Conspiracy theorists are likely to have a field day – and perhaps dig up a few more Dan Brown novels – given the recent declaration that an ancient reference to Jesus’ wife may, in fact, be authentic. But instead of quibbling over the details of the prophet’s life, shouldn’t we be looking at the lessons we can learn from it as a whole? By RUSSELL POLLITT.
A faded piece of papyrus unveiled in 2012 by a Harvard Divinity School historian, Prof Karen L. King, is back in the news. It caused controversy when it was named “The Gospel of Jesus’s Wife” because there was a line that quoted Jesus saying “My wife…”
An editorial in the Vatican’s newspaper said that it was “problematic and controversial” and most likely a “fake”. Numerous scholars have questioned its authenticity. However, scientists who conducted tests on the papyrus claim, in the Harvard Theological Review released last Thursday, that the fragment is authentic and not a modern forgery. It has been examined by scholars from a number of disciplines: electrical engineering, chemistry and biology. They agree that it resembles other ancient papyri from the fourth to the eighth century. If this piece of papyrus is authentic, does it mean that Jesus had a wife?
The fragment in question is perhaps authentic, but it’s still highly unlikely that Jesus did have a wife. King herself says that the fragment does not constitute evidence that Jesus was married, but rather shows that early Christians could have debated whether they should be married or celibate. The text could tell us more about the concerns that early Christians had about family, the role of the family in Christian life or, for that matter, the role of women. There are questions too about the grammar and style of the Coptic text; according to Malcolm Coat, who is an ancient writing expert at Australia’s Macquarie University. The writing reflects a style that is not that of a professional scribe but rather an untutored member of the lower classes, he suggests.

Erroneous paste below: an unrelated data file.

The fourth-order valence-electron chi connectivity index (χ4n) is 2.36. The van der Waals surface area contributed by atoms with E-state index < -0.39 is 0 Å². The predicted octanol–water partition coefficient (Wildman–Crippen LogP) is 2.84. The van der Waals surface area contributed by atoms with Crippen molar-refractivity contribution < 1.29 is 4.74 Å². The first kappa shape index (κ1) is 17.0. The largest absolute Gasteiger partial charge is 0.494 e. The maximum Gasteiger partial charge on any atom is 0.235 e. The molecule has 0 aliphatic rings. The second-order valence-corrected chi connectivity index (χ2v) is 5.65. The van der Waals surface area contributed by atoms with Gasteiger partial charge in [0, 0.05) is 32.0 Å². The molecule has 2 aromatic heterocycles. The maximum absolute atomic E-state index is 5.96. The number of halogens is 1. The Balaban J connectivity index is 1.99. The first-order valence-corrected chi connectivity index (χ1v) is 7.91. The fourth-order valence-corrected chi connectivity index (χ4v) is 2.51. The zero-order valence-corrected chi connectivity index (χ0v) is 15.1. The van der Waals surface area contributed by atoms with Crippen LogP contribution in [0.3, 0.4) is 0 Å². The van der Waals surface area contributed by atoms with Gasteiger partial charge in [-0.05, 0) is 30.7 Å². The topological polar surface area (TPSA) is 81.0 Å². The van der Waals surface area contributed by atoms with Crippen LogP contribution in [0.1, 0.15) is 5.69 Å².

Besides Scriptural evidence, there are a few other facts we need to take into account. This fragment dates back to sometime between the fourth and eighth centuries. The first Gospel, Mark, was written around 75CE and the last Gospel, John, around 90-100CE. This means that the papyrus fragment was written some 300 years later. It is likely that eyewitnesses were involved in the writing of Mark’s Gospel and so this makes Mark a more reliable source. There are no other writings that make strong claims that Jesus had a wife in the time that the Gospels were written, so even if the Gospels did not mention this, it is likely that other records would allude to it and challenge Mark’s text.
Other scholars suggest that this papyrus text could be a cobbling together of pieces from other manuscripts and so its contents are not original. If this is the case then we should have other historical texts that describe similar data. We simply don’t. We also know that not everything that is written down is true; just look at our newspapers and public discourse today! Therefore, even if the fragment is authentic, we cannot simply deduce its contents are historical fact.
The Gospels themselves say nothing of Jesus’s wife. It is highly unlikely that, if this was the case, the writers would not have made mention of his wife. If this were true, then why at the most important moments of Jesus’s life (his baptism, public ministry, his trial and his death or resurrection) we hear nothing about his wife? We are given information about his disciples (we know Peter had a wife as he had a mother-in-law) his friends (Lazarus, Martha and Mary) and people that he spoke to or helped (Nathanael, Zacchaeus and Bartimaeus). Why would there be no mention of his wife when we have quite clear references to other people and events?